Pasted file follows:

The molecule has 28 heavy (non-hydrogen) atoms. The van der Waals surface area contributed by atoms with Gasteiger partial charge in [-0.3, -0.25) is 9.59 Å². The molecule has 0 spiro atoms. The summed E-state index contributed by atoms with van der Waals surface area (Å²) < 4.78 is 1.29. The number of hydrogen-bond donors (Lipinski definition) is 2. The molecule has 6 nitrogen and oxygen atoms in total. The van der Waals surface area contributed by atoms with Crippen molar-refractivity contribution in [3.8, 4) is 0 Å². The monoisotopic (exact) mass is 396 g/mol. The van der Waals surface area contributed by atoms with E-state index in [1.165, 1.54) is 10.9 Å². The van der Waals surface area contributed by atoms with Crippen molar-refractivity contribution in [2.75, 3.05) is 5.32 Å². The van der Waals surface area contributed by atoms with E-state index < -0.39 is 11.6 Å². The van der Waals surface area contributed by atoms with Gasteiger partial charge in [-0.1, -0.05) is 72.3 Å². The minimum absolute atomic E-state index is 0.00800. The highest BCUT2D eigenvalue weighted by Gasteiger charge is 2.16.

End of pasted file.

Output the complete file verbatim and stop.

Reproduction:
The molecule has 28 heavy (non-hydrogen) atoms. The van der Waals surface area contributed by atoms with Gasteiger partial charge in [-0.3, -0.25) is 9.59 Å². The molecule has 0 spiro atoms. The summed E-state index contributed by atoms with van der Waals surface area (Å²) < 4.78 is 1.29. The number of hydrogen-bond donors (Lipinski definition) is 2. The molecule has 6 nitrogen and oxygen atoms in total. The van der Waals surface area contributed by atoms with Crippen molar-refractivity contribution in [3.8, 4) is 0 Å². The monoisotopic (exact) mass is 396 g/mol. The van der Waals surface area contributed by atoms with E-state index in [1.165, 1.54) is 10.9 Å². The van der Waals surface area contributed by atoms with Crippen molar-refractivity contribution in [2.75, 3.05) is 5.32 Å². The van der Waals surface area contributed by atoms with E-state index < -0.39 is 11.6 Å². The van der Waals surface area contributed by atoms with Gasteiger partial charge in [-0.1, -0.05) is 72.3 Å². The minimum absolute atomic E-state index is 0.00800. The highest BCUT2D eigenvalue weighted by Gasteiger charge is 2.16.